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How will GDPR affect accountants? A data protection regulation update

The General Data Protection Regulation (GDPR) is a gamechanger for everyone. From May 25 2018, all businesses will be being held accountable for how they handle their data. While on the surface some businesses may think they handle their data effectively, the regulation also extends to the data they hold for their clients, and in the case of accountants, their client’s suppliers and customers.

What is GDPR?

The key aim of GDPR is to ensure that citizens have control over their personal data. This regulation acknowledges that huge volumes of sensitive data are being created, searched and stored and consumers have the right to understand how this information is being used by businesses. While this sounds like it may impact giants like Tesco and Amazon, who have huge customer databases, accountants need to get to grips with the rules before 2018 because they also store sensitive information on their clients, including payroll and bank account information.

So with less than a year to go – where do you begin?

Reassessing your data security to avoid a breach

To ensure that the data you hold for your clients is secure and compliant, assess your level of password security and confirm that all devices have encryption software installed (in line with the requirements of the Information Commissioner’s Office (ICO)). Additionally, make sure you do your due diligence before selecting a provider to back-up your data and securely encrypt any personal data before sending onto a client. A great way of doing this is using a document portal for sign-off of accounts and audits and for clients to submit personal data, invoices and receipts.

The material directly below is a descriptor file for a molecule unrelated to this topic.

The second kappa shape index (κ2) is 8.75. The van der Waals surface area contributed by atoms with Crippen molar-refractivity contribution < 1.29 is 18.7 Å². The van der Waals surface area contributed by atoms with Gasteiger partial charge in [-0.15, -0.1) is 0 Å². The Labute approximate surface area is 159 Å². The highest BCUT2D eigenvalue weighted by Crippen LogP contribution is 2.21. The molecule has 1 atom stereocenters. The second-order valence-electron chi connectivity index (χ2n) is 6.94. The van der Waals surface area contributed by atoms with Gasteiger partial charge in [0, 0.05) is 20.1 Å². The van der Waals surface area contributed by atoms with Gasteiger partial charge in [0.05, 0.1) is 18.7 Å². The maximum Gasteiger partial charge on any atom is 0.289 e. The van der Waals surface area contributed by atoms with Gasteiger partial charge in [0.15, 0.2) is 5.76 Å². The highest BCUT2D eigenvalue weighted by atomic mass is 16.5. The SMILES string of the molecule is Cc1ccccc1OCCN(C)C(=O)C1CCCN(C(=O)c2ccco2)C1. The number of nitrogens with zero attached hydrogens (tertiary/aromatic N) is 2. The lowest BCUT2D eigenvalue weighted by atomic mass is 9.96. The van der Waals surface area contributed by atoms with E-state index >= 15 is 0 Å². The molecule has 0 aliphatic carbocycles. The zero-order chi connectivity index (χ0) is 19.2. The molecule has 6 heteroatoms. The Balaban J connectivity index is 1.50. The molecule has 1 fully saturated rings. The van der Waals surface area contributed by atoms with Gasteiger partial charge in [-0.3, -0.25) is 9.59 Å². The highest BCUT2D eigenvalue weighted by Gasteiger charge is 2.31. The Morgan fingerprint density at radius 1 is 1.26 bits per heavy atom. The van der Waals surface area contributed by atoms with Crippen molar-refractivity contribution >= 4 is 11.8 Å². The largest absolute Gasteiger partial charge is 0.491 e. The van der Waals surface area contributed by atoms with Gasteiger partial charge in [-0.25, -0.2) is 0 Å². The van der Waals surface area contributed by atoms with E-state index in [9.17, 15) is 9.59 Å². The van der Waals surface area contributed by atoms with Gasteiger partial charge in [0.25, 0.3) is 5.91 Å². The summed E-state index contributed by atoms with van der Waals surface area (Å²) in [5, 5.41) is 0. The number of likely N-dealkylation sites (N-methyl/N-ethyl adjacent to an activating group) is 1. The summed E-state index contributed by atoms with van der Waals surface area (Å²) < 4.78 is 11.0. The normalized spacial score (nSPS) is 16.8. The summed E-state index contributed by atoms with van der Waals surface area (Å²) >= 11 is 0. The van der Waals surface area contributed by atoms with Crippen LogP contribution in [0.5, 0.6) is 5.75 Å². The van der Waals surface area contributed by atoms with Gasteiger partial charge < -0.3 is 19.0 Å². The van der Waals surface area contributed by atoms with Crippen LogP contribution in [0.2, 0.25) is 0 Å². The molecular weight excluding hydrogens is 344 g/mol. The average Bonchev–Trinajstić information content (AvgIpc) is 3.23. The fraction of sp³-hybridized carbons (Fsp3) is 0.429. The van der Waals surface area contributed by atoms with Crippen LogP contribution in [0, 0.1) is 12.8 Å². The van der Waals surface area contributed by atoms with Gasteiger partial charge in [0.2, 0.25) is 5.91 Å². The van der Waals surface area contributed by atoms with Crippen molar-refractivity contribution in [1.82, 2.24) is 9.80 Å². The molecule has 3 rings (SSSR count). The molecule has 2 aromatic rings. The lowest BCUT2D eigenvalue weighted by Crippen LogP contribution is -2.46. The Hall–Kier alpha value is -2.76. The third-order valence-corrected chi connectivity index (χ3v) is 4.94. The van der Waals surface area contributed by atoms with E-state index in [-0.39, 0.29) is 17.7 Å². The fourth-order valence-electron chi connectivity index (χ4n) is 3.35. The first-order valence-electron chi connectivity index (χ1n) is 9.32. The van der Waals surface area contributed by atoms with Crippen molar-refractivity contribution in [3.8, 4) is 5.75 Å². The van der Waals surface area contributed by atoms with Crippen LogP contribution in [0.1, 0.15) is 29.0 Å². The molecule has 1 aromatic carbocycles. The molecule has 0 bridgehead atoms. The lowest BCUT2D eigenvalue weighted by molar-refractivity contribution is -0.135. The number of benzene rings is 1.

It’s also important to ensure you have a rigorous procedure in place.Employing a data protection officer could provide a central point of contact to report any data breaches to, and they would be able notify relevant parties in a timely manner.

Determining key IT functionality required to meet GDPR requirements

When someone asks for their data to be deleted, it’s not as simple as hitting a button. Care needs to be taken to ensure that a process is in place that also guarantees its removal from back-ups and cloud storage. Consider how many different places and systems your data is stored in and ensure that a defined process is in place to handle any data removal requests.

What about US global businesses?

With the elimination of SafeHarbour, accountants using US software will need to ensure that their cloud data is being stored within the European Economic Area (EEA). Many tech firms are starting to move their US servers to EU data centres to comply with this regulation.

CaseWare’s cloud data is held by Amazon’s AWS Servers, using their EU based servers. Both the current data and all backup and archived information is retained in this geographical region.

We would recommend including confirmation of where your client data is stored from the outset in your initial engagement letter with a customer, to ensure your policies on data handling are explicit.

A change in rules, but not in approach

With the EU proposing a fine of €20m or 4% of global turnover if a business doesn’t comply, accountants, and many businesses, cannot take this rule change lightly. With cyber-attacks on the increase and posing a serious threat to economic productivity, leaving data unprotected is not an option. The good news is that good data handling and adhering to strict processes is another day in the office for an accountant, so it’s a prime opportunity to show clients your value.

 

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